One reason may be the two-decade-old WARN Act has rarely been enforced. WARN also exempts companies that are hit with "unforeseeable circumstances." And the perils of running afoul of the act have not been significant, since employers aren't hit with penalties -- only 60 days in back pay, benefits, and possibly lawyers' fees. Even WARN class actions typically have settled for far less than cases involving gender and discrimination claims. Last July one suit filed by 930 displaced workers at Quaker Fabric was settled for $1 million.

COMPLAINTS RISING

While alleged breaches of the WARN Act and related laws aren't tracked on a national level, employment lawyers across the country say they've seen a marked jump in complaints. Over the past six months, laid-off employees have filed lawsuits over violations of the WARN Act against companies as varied as Lehman Brothers, San Francisco law firm Heller Ehrman, retailer Goody's, electronics chain Tweeter (TWTRQ), and USA Jet Airlines. Even if a company files for bankruptcy, it still needs to give notice in the event of mass layoffs and plant closings -- which means the trustee or debtor in possession may need to pay out those obligations.

For his part, David Mazer says he thought he could obtain financing right up until the bank abruptly ended negotiations. "We can do nothing more now than to offer our apology," he said in a statement to BusinessWeek. That's not good enough for laid-off editor Bent. He has moved in with his in-laws and is picking up freelance jobs while chasing down two months' pay. In August Bent plans to go to law school, where he may major in employment law. "I see it as a way to fight for the cause."

For more on the WARN Act and the challenges companies face complying with it, watch a video report at businessweek.com/go/09/warn.



Reprinted from the Feb. 19, 2009 edition of BusinessWeek.com by special permission
Copyright 2009 by The McGraw-Hill Companies

  • Most Popular StoriesMost Popular StoriesMore>>

  • 2 stabbed to death, 1 injured on Portland train by man hurling racial slurs

    2 stabbed to death, 1 injured on Portland train by man hurling racial slurs

    Saturday, May 27 2017 11:29 AM EDT2017-05-27 15:29:58 GMT

    PORTLAND, Ore. (AP) - Police in Oregon say two people died and another was hurt in a stabbing on a Portland light-rail train after a man yelled racial slurs at two young Muslim women. The Oregonian/OregonLive reports officers arrested a man Friday afternoon who ran from the train.  Portland police Sgt. Pete Simpson says the assailant on the train was ranting on many topics, using "hate speech or biased language," and turned his focus on the women.

    >>

    PORTLAND, Ore. (AP) - Police in Oregon say two people died and another was hurt in a stabbing on a Portland light-rail train after a man yelled racial slurs at two young Muslim women. The Oregonian/OregonLive reports officers arrested a man Friday afternoon who ran from the train.  Portland police Sgt. Pete Simpson says the assailant on the train was ranting on many topics, using "hate speech or biased language," and turned his focus on the women.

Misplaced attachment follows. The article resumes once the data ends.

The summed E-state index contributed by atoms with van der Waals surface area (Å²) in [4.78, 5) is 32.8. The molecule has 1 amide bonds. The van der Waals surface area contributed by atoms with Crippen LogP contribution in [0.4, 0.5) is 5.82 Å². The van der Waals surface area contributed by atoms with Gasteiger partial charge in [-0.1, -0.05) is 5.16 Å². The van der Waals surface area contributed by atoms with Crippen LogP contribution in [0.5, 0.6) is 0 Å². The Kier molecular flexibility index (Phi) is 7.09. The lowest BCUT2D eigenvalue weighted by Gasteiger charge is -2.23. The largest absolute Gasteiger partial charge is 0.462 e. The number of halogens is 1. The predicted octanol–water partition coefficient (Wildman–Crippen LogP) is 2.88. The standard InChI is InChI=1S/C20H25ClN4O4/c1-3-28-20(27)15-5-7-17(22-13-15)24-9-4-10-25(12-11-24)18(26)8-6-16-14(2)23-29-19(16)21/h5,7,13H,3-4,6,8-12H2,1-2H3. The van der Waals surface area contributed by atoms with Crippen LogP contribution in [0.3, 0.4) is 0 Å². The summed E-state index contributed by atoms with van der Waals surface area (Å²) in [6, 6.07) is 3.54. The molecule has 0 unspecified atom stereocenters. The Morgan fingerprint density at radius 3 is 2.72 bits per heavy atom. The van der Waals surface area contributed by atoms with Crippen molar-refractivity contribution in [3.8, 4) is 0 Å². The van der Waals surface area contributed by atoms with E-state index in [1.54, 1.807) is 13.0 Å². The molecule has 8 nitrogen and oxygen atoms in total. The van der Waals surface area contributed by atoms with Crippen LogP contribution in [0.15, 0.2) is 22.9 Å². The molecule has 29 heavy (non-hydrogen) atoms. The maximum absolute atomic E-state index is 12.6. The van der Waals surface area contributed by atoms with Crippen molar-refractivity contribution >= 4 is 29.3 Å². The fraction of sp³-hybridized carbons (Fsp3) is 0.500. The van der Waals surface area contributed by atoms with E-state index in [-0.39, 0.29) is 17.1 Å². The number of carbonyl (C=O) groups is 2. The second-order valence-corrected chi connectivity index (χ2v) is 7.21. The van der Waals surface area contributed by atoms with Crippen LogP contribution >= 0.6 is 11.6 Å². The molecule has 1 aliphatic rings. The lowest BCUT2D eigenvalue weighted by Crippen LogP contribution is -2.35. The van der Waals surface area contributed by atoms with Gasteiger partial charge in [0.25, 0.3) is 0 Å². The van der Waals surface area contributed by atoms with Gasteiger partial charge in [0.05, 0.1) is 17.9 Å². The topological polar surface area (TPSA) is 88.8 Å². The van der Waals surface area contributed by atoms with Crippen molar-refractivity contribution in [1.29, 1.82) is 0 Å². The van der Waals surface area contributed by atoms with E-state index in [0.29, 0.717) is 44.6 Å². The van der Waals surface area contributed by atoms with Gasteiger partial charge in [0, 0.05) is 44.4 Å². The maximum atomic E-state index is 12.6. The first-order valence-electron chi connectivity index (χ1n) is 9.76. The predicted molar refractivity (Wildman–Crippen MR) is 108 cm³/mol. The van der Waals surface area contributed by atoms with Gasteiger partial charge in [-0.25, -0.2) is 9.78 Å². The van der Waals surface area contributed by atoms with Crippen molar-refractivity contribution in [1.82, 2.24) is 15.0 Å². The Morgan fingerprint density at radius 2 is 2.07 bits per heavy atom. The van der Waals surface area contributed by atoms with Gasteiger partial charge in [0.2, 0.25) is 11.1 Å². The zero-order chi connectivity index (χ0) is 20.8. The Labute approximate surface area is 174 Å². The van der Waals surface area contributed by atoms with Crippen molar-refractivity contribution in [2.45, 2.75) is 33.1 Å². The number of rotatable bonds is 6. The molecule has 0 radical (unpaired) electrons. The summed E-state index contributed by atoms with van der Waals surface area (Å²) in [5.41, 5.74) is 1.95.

>>
  • Post Falls Officer pulls over little girl in power wheels Jeep

    Post Falls Officer pulls over little girl in power wheels Jeep

    Friday, May 26 2017 10:03 PM EDT2017-05-27 02:03:49 GMT

    POST FALLS, Idaho - Hometown Heroes. Every week, we highlight someone who works in public safety for all the good work they do. Tonight is a bit of a change from the typical Hometown Hero. It's the story of a little girl who suddenly became public enemy number one. Pat Eismann was patrolling the area in Post Falls when he noticed something a bit out of the ordinary. "I saw a little girl driving a power wheels jeep down the street," Officer Eismann said....

    >>

    POST FALLS, Idaho - Hometown Heroes. Every week, we highlight someone who works in public safety for all the good work they do. Tonight is a bit of a change from the typical Hometown Hero. It's the story of a little girl who suddenly became public enemy number one. Pat Eismann was patrolling the area in Post Falls when he noticed something a bit out of the ordinary. "I saw a little girl driving a power wheels jeep down the street," Officer Eismann said....

    >>
  • $10,000 bill for getting car stuck in newly poured concrete

    $10,000 bill for getting car stuck in newly poured concrete

    Saturday, May 27 2017 1:02 AM EDT2017-05-27 05:02:32 GMT
    (Mike Palm, The City of Lincoln Public Works and Utilities Department via AP)(Mike Palm, The City of Lincoln Public Works and Utilities Department via AP)

    LINCOLN, Neb,. (AP) - A driver could be facing a $10,000 bill after he plowed into newly poured concrete in Lincoln, Nebraska, and became stuck.      The accident occurred Wednesday on a portion of a road repair project in the state capital. Police spokeswoman Angela Sands said Friday that police won't cite the driver, 19-year-old Shadrach Yasiah. A police incident report says it wasn't obvious that the concrete wasn't dry and that Yasiah 

    >>

    LINCOLN, Neb,. (AP) - A driver could be facing a $10,000 bill after he plowed into newly poured concrete in Lincoln, Nebraska, and became stuck.      The accident occurred Wednesday on a portion of a road repair project in the state capital. Police spokeswoman Angela Sands said Friday that police won't cite the driver, 19-year-old Shadrach Yasiah. A police incident report says it wasn't obvious that the concrete wasn't dry and that Yasiah 

    >>
HD DOPPLER 6i
/